Not that I felt confident about this outcome during the film’s introduction, however. The prologue with Wenwu and Ying Li comes with a “been there, done that” feel, so I feared the whole movie would turn into warmed over Crouching Tiger, Hidden Dragon material.

Once we get to modern-day and meet adult Shang-Chi, however, matters improve immensely. The expository scenes that let us get to know him and Katy prove fun, and then once Wenwu’s assassins arrive, the action leaps into high gear.

Not since Speed 27 years earlier have we gotten so much excitement from a bus ride! Though 2021’s Nobody also includes a dynamic battle on a bus, so I shouldn’t single out Rings, I guess.

Nonetheless, this fight launches our view of Shang-Chi’s martial arts skills in a fantastic manner and it sets the stage for many more lively scenes to come. After all these years and so many movies, it can’t be easy to find creative ways to stage sequences of this sort, but Rings manages to find its own way.

As for the plot… well, it can feel a bit messy at times. I won’t dig into the narrative more than I already do in my synopsis, but it goes down a few complicated paths and can seem more rambling than it needs to be.

Despite that, the story moves at a good pace and the plotting issues never turn into a real concern. Does everything make sense? Not really, but that’s true for every MCU movie, so I won’t fault Rings too much for some awkward elements.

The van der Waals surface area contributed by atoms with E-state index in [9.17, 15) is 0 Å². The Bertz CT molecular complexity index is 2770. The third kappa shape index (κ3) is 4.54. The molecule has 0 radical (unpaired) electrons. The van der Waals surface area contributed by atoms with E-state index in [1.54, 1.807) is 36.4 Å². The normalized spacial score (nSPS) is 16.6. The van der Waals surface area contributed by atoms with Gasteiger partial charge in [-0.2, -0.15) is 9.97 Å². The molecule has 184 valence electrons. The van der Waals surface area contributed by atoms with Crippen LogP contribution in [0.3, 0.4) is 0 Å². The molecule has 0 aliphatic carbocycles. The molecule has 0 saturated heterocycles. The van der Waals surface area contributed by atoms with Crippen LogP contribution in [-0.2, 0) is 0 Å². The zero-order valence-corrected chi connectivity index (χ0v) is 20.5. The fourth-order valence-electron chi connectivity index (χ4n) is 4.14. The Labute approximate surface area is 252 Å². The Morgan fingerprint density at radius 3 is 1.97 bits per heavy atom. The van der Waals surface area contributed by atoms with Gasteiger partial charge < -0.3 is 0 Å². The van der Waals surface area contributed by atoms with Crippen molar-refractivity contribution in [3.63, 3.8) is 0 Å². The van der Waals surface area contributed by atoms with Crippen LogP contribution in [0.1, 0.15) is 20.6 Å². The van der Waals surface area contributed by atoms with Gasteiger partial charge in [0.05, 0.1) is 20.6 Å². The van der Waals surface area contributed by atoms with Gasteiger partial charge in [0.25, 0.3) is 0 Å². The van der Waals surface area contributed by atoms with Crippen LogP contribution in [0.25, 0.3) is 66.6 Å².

We get a nice group of actors here, and all flesh out their roles well. I appreciate that Rings features almost nothing but Asians in these parts, as I’m sure someone in marketing pushed to get a white sidekick for Shang-Chi to help give the movie broader “ethnic appeal”.

Outside of Wenwu’s main henchman and a character who returns from another MCU movie – no spoilers here! – the cast remains entirely Asian. That feels refreshing.

Liu does fine as our lead, even if he occasionally gets a little lost in the mayhem. Awkwafina becomes the most memorable of the performers, though, as she mixes her usual comedic chops with heart and spirit to make Katy the most interesting of the roles.

Really, almost everything about Rings clicks. We’re still early in the post-Endgame MCU but it’s the best of that bunch so far.

Footnote: I probably don’t need to tell you that Rings comes with added scenes during and at the conclusion of the end credits, but I will anyway.

The Disc Grades: Picture A-/ Audio A-/ Bonus B-

Shang-Chi and the Legend of the Ten Rings appears in an aspect ratio of approximately 2.39:1 on this 4K UHD Disc. The 4K UHD appeared to replicate the source material nicely.

Sharpness remained solid. Virtually no softness materialized, so the movie demonstrated positive definition.

Jagged edges and shimmering failed to occur, and I witnessed no signs of edge enhancement. Print flaws weren’t a factor, so the movie always remained clean and fresh.

Like most modern action movies, Rings went with a stylized palette that favored amber and teal. These choices seemed predictable, but the disc replicated them as intended, and the HDR boasted nice range and impact.

Blacks appeared deep and dark, while shadows displayed good clarity and smoothness. HDR contributed power to whites and contrast. Overall, I liked this consistently strong presentation.

Downconverted to Dolby TrueHD 7.1, the Dolby Atmos soundtrack of Rings also worked well, as the movie boasted a wide and involving soundfield. This showed up during scenes both loud and quiet.